In the typical integrated marine power distribution arrangement 10 shown in FIG. 1, a turbine 12 drives a standard or high frequency >60 Hz generator 14 arranged to provide output power on thirty electrically isolated 3-phase circuits 16, each of which has a relatively low voltage, for example 600 VAC, and each of which is electrically isolated from the others. The 3-phase circuits 16 from the generator are connected to corresponding power modules 1A-5F in a motor drive power converter 22 through electrical protection devices (fuses or circuit breakers) mounted in switchgear 18 and isolated 3-phase cable groups 20. In this example the motor drive power converter 22 is configured to provide a 4,160 volt, medium voltage output for the motor drive. Other configurations of motor drive power modules can be provided.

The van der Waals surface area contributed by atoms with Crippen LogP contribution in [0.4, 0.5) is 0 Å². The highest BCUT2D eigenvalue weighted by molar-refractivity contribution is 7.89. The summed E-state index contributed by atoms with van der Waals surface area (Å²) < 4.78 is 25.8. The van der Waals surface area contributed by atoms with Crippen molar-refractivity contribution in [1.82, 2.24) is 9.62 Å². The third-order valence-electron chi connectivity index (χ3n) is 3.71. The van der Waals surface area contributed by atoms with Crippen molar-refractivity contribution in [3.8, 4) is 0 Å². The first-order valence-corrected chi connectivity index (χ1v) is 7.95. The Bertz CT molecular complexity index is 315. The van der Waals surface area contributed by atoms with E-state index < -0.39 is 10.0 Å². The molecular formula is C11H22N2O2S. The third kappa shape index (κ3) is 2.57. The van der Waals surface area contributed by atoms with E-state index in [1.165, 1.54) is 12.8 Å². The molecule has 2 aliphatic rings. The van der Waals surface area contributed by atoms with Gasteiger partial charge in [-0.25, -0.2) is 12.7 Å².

In the illustrated arrangement 10, three further separate circuits 24 are provided from each phase group to supply power modules 1SA-5SC in a ship service power converter 26. Supplying power to ship service from each phase group effectively balances the generator loading among the phases. The ship service power converter output is variable in voltage, frequency and power as required to supply ship service loads. One or more of various ship service distribution voltages, e.g. 4,160 VAC, 450 VAC, and DC are supplied depending on platform requirements. An input transformer 34 or output transformer 36 may be included if required for the ship service power converter depending on final ship service load needs. Since ship service electrical loads are normally only a small percentage, approximately 10% or less, of the total ship power generation, overall system power density will not be impacted significantly by the use of such transformers.